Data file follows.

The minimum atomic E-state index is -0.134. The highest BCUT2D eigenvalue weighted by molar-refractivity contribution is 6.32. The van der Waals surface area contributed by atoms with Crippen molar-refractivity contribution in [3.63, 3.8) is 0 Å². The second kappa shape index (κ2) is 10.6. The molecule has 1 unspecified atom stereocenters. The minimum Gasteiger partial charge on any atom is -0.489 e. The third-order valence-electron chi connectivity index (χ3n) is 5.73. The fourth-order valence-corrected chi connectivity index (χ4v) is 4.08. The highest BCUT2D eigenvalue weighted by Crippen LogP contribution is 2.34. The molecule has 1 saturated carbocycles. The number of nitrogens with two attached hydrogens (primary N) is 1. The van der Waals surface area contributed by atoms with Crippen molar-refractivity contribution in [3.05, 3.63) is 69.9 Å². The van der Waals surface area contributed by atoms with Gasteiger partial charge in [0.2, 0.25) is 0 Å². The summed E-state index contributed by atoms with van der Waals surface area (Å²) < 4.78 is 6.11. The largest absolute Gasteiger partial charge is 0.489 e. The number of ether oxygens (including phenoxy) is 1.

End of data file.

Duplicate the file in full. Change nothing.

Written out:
The minimum atomic E-state index is -0.134. The highest BCUT2D eigenvalue weighted by molar-refractivity contribution is 6.32. The van der Waals surface area contributed by atoms with Crippen molar-refractivity contribution in [3.63, 3.8) is 0 Å². The second kappa shape index (κ2) is 10.6. The molecule has 1 unspecified atom stereocenters. The minimum Gasteiger partial charge on any atom is -0.489 e. The third-order valence-electron chi connectivity index (χ3n) is 5.73. The fourth-order valence-corrected chi connectivity index (χ4v) is 4.08. The highest BCUT2D eigenvalue weighted by Crippen LogP contribution is 2.34. The molecule has 1 saturated carbocycles. The number of nitrogens with two attached hydrogens (primary N) is 1. The van der Waals surface area contributed by atoms with Crippen molar-refractivity contribution in [3.05, 3.63) is 69.9 Å². The van der Waals surface area contributed by atoms with Gasteiger partial charge in [0.2, 0.25) is 0 Å². The summed E-state index contributed by atoms with van der Waals surface area (Å²) < 4.78 is 6.11. The largest absolute Gasteiger partial charge is 0.489 e. The number of ether oxygens (including phenoxy) is 1.